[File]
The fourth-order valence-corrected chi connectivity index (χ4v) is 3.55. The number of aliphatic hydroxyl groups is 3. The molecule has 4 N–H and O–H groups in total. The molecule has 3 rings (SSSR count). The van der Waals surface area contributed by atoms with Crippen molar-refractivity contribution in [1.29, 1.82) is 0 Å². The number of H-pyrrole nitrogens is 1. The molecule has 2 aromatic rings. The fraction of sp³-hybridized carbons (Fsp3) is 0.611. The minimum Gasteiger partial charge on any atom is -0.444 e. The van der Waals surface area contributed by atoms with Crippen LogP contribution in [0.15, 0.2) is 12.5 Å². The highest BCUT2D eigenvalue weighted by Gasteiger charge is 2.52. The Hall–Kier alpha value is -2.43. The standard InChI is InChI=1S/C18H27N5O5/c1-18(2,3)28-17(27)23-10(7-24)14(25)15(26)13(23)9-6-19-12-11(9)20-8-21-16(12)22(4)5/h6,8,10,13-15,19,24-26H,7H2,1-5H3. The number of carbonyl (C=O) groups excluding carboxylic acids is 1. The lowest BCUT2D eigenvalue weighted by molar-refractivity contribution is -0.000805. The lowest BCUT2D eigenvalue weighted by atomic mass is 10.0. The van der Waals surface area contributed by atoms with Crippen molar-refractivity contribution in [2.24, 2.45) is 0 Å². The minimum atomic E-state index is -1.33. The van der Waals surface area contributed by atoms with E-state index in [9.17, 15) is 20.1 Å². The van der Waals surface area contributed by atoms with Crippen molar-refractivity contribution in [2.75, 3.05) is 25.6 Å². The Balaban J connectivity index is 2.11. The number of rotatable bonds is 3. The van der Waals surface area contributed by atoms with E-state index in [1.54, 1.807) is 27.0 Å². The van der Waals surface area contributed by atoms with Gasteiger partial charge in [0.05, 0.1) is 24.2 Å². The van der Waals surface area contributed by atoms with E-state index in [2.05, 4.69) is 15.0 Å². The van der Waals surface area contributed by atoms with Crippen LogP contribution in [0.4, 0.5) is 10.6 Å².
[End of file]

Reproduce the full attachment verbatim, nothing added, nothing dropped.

The fourth-order valence-corrected chi connectivity index (χ4v) is 3.55. The number of aliphatic hydroxyl groups is 3. The molecule has 4 N–H and O–H groups in total. The molecule has 3 rings (SSSR count). The van der Waals surface area contributed by atoms with Crippen molar-refractivity contribution in [1.29, 1.82) is 0 Å². The number of H-pyrrole nitrogens is 1. The molecule has 2 aromatic rings. The fraction of sp³-hybridized carbons (Fsp3) is 0.611. The minimum Gasteiger partial charge on any atom is -0.444 e. The van der Waals surface area contributed by atoms with Crippen LogP contribution in [0.15, 0.2) is 12.5 Å². The highest BCUT2D eigenvalue weighted by Gasteiger charge is 2.52. The Hall–Kier alpha value is -2.43. The standard InChI is InChI=1S/C18H27N5O5/c1-18(2,3)28-17(27)23-10(7-24)14(25)15(26)13(23)9-6-19-12-11(9)20-8-21-16(12)22(4)5/h6,8,10,13-15,19,24-26H,7H2,1-5H3. The number of carbonyl (C=O) groups excluding carboxylic acids is 1. The lowest BCUT2D eigenvalue weighted by molar-refractivity contribution is -0.000805. The lowest BCUT2D eigenvalue weighted by atomic mass is 10.0. The van der Waals surface area contributed by atoms with Crippen molar-refractivity contribution in [2.24, 2.45) is 0 Å². The minimum atomic E-state index is -1.33. The van der Waals surface area contributed by atoms with E-state index in [9.17, 15) is 20.1 Å². The van der Waals surface area contributed by atoms with Crippen molar-refractivity contribution in [2.75, 3.05) is 25.6 Å². The Balaban J connectivity index is 2.11. The number of rotatable bonds is 3. The van der Waals surface area contributed by atoms with E-state index in [1.54, 1.807) is 27.0 Å². The van der Waals surface area contributed by atoms with Gasteiger partial charge in [0.05, 0.1) is 24.2 Å². The van der Waals surface area contributed by atoms with E-state index in [2.05, 4.69) is 15.0 Å². The van der Waals surface area contributed by atoms with Crippen LogP contribution in [0.4, 0.5) is 10.6 Å².